Search Results: "Rebecca Stead"


BOOK REVIEW

GOODBYE STRANGER by Rebecca Stead
CHILDREN'S
Released: Aug. 4, 2015

"Superb. (Fiction. 11-14)"
Three interwoven narrative strands explore the complicated possibilities of friendship in early adolescence. Read full book review >

BOOK REVIEW

FIRST LIGHT by Rebecca Stead
ADVENTURE
Released: June 26, 2007

"Thoroughly enjoyable arctic adventure. (Fiction. 9-12)"
With the impending threat of global warning as an ominous backdrop, teens from very different worlds find they have much in common. Read full book review >

BOOK REVIEW

CHILDREN'S
Released: Aug. 7, 2012

"Original and winning. (Fiction. 10-14)"
A seventh-grade boy who is coping with social and economic issues moves into a new apartment building, where he makes friends with an over-imaginative home-schooled boy and his eccentric family. Read full book review >

BOOK REVIEW

WHEN YOU REACH ME by Rebecca Stead
FICTION
Released: July 14, 2009

When Miranda's best friend Sal gets punched by a strange kid, he abruptly stops speaking to her; then oddly prescient letters start arriving. Read full book review >

BOOK REVIEW

THE DEATH OF THE BODY by C.K. Stead
FICTION & LITERATURE
Released: Oct. 1, 1993

"An amusing, clever, and agreeably literate portrait of a hapless Lucky Jim sort."
A witty romp through New Zealand academe—with metafiction and mystery joining hands in the picaresque adventures of Professor Harry Butler, obsessed with the Mind/Body problem in more ways than one. Read full book review >

BOOK REVIEW

MANSFIELD by C.K. Stead
FICTION & LITERATURE
Released: June 1, 2005

"Relies too much on its characters' famous names to hold the reader's attention."
Stead (Talking About O'Dwyer, 2000, etc.) takes a fellow New Zealander, short-story master Katherine Mansfield, as the protagonist of his listless tenth novel. Read full book review >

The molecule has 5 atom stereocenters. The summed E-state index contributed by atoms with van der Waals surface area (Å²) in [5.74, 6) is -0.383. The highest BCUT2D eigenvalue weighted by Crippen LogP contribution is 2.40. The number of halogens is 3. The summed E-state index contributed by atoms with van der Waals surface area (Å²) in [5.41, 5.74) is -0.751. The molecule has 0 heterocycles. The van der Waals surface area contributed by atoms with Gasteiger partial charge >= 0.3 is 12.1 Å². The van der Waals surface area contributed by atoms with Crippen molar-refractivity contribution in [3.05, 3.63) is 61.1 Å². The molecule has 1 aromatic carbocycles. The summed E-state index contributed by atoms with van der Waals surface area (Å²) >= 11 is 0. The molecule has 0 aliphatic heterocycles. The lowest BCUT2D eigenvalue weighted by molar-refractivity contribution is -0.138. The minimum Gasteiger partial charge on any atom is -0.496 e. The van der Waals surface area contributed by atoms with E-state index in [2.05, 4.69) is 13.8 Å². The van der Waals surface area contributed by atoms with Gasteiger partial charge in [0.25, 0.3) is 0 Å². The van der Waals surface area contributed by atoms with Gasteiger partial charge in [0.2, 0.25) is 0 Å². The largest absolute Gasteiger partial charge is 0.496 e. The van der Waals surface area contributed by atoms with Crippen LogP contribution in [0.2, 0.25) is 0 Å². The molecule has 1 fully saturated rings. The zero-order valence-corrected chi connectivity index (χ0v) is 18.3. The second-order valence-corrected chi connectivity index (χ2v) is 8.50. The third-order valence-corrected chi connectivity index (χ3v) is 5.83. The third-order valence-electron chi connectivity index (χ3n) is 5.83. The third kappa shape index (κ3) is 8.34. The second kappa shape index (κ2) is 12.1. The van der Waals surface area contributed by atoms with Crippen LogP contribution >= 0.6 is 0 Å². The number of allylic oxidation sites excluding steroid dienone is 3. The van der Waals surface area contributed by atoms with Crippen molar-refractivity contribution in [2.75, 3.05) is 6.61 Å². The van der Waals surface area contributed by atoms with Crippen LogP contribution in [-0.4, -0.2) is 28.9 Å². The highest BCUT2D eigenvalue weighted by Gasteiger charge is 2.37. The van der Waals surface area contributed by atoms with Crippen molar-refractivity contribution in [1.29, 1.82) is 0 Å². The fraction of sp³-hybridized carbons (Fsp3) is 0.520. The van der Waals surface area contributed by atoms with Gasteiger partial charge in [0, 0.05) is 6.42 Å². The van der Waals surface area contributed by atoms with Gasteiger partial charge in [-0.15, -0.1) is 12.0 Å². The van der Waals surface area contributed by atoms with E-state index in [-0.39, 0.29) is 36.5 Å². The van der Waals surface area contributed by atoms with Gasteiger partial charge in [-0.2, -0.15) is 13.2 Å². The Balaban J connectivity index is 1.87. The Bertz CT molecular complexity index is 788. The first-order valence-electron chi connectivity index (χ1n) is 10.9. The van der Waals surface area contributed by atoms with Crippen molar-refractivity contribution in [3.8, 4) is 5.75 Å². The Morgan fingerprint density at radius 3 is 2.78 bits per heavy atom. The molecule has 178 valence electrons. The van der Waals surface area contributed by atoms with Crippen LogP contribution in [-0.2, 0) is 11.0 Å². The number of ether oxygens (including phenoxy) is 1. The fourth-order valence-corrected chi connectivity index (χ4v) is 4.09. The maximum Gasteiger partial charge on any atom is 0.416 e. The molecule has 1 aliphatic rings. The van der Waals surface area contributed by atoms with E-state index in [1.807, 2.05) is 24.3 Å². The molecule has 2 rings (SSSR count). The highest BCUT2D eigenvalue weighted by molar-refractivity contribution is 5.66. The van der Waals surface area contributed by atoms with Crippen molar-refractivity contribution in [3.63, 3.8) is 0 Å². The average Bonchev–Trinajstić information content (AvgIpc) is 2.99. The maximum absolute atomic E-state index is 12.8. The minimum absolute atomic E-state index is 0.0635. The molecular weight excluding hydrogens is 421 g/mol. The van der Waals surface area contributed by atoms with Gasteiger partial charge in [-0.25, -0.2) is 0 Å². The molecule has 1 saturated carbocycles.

BOOK REVIEW

JONATHAN AND THE BIG BLUE BOAT by Philip C. Stead
ADVENTURE
Released: June 7, 2011

"Stead encourages children to puzzle over minutia, readying them to think about more opaque topics: growing up, obsolescence and the intrigue of old, forgotten things. (Picture book. 2-6)"
After Jonathan's parents trade his teddy bear Frederick for a more useful and age-appropriate toaster, he sets sail on a rusty Big Blue Boat to find his lost toy. Read full book review >

BOOK REVIEW

IDEAS ARE ALL AROUND by Philip C. Stead
GRAPHIC NOVELS & COMIC BOOKS
Released: March 1, 2016

"In all, Stead has given readers a deeply felt, deeply connected story that is homage to creation—and really quite brilliant. (Picture book. 4 & up)"
A ramble through the neighborhood gets the creative juices going in this picture book. Read full book review >

BOOK REVIEW

THE LITTLE HOTEL by Christina Stead
FICTION & LITERATURE
Released: May 16, 2017

"This is an excellent place for the Stead novice to begin enjoying her artistry."
The guests of a modest hotel in postwar Switzerland reveal their unsettled lives on a ravaged continent in this reissue of a masterful 1973 work. Read full book review >

BOOK REVIEW

TONY by Ed Galing
Kirkus Star
by Ed Galing, illustrated by Erin E. Stead
CHILDREN'S
Released: Feb. 7, 2017

"Readers will hear the 'clip-clop, clip-clop, clip-clop' in every image of this astonishing book. (Picture book. 2-12)"
Poet Galing (1917-2013) leads Tony, a dairy delivery horse, through the veil of memory, encantatory phrasing—circling and repetitious—calling him plodding from pre-dawn into the present, his sturdy flank barely expanding with the effort. Read full book review >

BOOK REVIEW

THE BEAUTIES AND FURIES by Christina Stead
FICTION & LITERATURE
Released: May 16, 2017

"A welcome reissue of an intriguing, atmospherically rich work."
A woman leaves her husband in London for a younger man in Paris, where the affair takes unusual turns thanks to a conniving fellow the lovers befriend in this ambitious 1936 novel. Read full book review >

BOOK REVIEW

LETTY FOX: HER LUCK by Christina Stead
FICTION & LITERATURE
Released: April 19, 2001

"Yes, there are 'occasional flashes of good writing' and 'bits of bitter humor,' but Stead's sixth novel is 'definitely fluff.'"
Best known for The Man Who Loved Children, Stead (1920-83) draws on the two central biographical facts of her life for this apparently amoral tale of modern play, work, and sex, first published in 1946: her sad childhood in Australia and her later life among the New York intellectual crowd. Read full book review >